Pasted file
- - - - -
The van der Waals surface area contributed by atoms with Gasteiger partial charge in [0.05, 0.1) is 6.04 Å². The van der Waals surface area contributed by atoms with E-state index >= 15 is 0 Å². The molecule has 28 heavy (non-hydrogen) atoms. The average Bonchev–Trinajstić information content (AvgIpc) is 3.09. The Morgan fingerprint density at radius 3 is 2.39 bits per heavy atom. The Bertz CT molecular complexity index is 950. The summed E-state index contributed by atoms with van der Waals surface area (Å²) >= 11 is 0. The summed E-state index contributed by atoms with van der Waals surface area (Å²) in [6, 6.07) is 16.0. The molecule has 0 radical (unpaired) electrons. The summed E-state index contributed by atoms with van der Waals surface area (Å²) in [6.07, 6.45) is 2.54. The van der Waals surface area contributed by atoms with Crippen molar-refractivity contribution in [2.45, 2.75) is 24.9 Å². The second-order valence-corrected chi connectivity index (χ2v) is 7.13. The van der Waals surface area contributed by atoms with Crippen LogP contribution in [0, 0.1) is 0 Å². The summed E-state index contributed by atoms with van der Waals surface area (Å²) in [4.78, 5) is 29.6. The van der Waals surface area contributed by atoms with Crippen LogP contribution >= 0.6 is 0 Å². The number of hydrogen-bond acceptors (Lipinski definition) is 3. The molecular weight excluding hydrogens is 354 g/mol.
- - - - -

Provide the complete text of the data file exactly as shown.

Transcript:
The van der Waals surface area contributed by atoms with Gasteiger partial charge in [0.05, 0.1) is 6.04 Å². The van der Waals surface area contributed by atoms with E-state index >= 15 is 0 Å². The molecule has 28 heavy (non-hydrogen) atoms. The average Bonchev–Trinajstić information content (AvgIpc) is 3.09. The Morgan fingerprint density at radius 3 is 2.39 bits per heavy atom. The Bertz CT molecular complexity index is 950. The summed E-state index contributed by atoms with van der Waals surface area (Å²) >= 11 is 0. The summed E-state index contributed by atoms with van der Waals surface area (Å²) in [6, 6.07) is 16.0. The molecule has 0 radical (unpaired) electrons. The summed E-state index contributed by atoms with van der Waals surface area (Å²) in [6.07, 6.45) is 2.54. The van der Waals surface area contributed by atoms with Crippen molar-refractivity contribution in [2.45, 2.75) is 24.9 Å². The second-order valence-corrected chi connectivity index (χ2v) is 7.13. The van der Waals surface area contributed by atoms with Crippen LogP contribution in [0, 0.1) is 0 Å². The summed E-state index contributed by atoms with van der Waals surface area (Å²) in [4.78, 5) is 29.6. The van der Waals surface area contributed by atoms with Crippen LogP contribution >= 0.6 is 0 Å². The number of hydrogen-bond acceptors (Lipinski definition) is 3. The molecular weight excluding hydrogens is 354 g/mol.